Passwords Evolved


The goal of this plugin is to shore up the WordPress authentication using standard security practice recommendations. At this time, the plugin improves WordPress authentication by doing the following:

Enforcing uncompromised passwords

This plugin prevents someone from using passwords that have appeared in data breaches. Whenever someone logs into a WordPress site, it’ll verify their password using the Have I been pwned? API. If their password appeared in a data breach, the plugin will prevent them from logging in until they reset their password.

By default, this level of enforcement is only done on an account that has the “administrator” role. You can change which roles have their passwords enforced from the settings page. For people that have a role where there’s no password enforcement, the plugin will show a warning when they log in with a compromised password.

The enforcement of uncompromised password also extends to when someone resets or changes their password. That said, in those situations, using an uncompromised password is mandatory. Someone will never be able to reset or change their password to one that’s appeared in a security breach. (As long as the plugin is able to contact the API.)

Using stronger password hashing

The plugin also encrypts passwords using a the stronger bcrypt hashing function. This is also the current hashing function used by PHP. While no longer the strongest hashing function, bcrypt has been around since 1999 without any significant vulnerabilities found.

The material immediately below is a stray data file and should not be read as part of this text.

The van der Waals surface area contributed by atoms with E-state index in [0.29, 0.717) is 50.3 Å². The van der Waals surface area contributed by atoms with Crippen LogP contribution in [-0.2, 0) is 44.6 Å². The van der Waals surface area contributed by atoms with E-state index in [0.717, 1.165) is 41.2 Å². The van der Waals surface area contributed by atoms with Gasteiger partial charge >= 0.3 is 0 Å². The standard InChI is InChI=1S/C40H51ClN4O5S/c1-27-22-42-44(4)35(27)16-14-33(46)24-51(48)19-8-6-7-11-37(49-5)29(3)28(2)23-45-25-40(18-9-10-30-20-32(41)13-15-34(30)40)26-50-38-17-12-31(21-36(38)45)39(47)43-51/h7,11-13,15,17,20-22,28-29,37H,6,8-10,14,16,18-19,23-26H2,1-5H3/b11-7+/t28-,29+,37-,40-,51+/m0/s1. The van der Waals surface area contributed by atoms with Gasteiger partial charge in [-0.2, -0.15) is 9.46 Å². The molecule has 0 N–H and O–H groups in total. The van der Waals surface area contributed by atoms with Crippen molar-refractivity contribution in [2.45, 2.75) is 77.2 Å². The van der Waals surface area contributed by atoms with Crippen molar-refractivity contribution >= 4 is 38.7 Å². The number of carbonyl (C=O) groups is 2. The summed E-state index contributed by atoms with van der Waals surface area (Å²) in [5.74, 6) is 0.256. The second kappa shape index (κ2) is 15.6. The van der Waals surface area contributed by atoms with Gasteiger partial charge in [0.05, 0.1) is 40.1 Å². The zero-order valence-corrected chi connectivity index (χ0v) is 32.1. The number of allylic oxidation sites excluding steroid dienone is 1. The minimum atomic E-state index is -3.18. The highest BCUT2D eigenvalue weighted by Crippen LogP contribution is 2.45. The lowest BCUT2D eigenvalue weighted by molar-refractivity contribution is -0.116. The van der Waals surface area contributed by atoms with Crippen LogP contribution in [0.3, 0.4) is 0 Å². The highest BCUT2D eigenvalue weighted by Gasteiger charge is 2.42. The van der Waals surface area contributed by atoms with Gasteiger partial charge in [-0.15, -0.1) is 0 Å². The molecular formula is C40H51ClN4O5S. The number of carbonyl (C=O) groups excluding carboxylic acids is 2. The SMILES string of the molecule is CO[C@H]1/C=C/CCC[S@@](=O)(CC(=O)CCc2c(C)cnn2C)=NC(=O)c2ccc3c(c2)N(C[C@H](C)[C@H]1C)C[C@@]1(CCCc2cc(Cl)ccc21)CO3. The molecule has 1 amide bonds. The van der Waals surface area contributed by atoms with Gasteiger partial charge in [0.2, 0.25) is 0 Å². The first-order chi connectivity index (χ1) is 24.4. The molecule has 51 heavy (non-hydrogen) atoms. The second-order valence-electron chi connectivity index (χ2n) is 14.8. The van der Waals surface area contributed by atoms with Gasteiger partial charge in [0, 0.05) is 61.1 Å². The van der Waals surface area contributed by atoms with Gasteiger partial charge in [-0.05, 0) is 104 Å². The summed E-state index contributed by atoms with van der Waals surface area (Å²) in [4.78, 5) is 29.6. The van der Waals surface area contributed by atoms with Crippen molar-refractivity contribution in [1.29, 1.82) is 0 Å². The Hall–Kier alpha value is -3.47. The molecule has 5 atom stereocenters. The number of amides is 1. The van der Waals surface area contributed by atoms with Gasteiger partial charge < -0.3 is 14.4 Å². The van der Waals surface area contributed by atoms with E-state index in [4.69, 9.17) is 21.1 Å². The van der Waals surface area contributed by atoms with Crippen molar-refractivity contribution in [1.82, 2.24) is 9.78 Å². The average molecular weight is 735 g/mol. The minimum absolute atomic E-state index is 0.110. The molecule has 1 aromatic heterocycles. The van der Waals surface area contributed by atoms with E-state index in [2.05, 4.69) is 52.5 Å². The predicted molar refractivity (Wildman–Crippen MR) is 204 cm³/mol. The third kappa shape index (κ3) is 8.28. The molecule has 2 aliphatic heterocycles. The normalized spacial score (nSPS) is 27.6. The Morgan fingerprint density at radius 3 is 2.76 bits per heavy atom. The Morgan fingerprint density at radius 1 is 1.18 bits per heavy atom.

You don’t have to do anything to convert your password hash to bcrypt. The plugin will take care of converting it the next time that you log in after installing the plugin. If you decide to remove the plugin, you won’t be able to log in again without resetting your password.

It’s also worth noting that using a stronger hashing function is only important in the advent of a data breach. A stronger password hashing function makes decrypting the passwords from the data breach a lot harder to do. This combined with the enforcement of uncompromised passwords will help ensure that those passwords are never decrypted. (Or at least without significant effort.)


Wait so are you sending my password to a 3rd party!?

No, the plugin never sends your full password to a 3rd party for verification. The plugin only sends the first five characters of the SHA-1 hashed password to a 3rd party. The 3rd party then sends back all passwords with a hash that starts with those five characters.

The plugin then handles the rest of the password validation itself. It compares the SHA-1 hashed version of your password to the passwords returned by the 3rd party. We call this process k-anonymity. (You can read more about validating leaked passwords with it here.)

Contributors & Developers

“Passwords Evolved” is open source software. The following people have contributed to this plugin.


Translate “Passwords Evolved” into your language.

Interested in development?

Browse the code, check out the SVN repository, or subscribe to the development log by RSS.



Released: 2018-04-29

  • Fixed missing settings_saved string in English translation [carlalexander]
  • Added missing echo when translating settings_saved string [carlalexander]


Released: 2018-03-21

  • Added Brazilian Portuguese translation [celsobessa]
  • Reworked how the plugin handles its default translation [carlalexander]


Released: 2018-03-06

Improved how the API client and password generator handled if the API was online or not.


Released: 2018-03-01

Reworked plugin to use the new version of the HIBP API (Have I been pwned? API) which supports k-anonymity. This allows the plugin to be used in production now.


Released: 2017-08-24

Initial release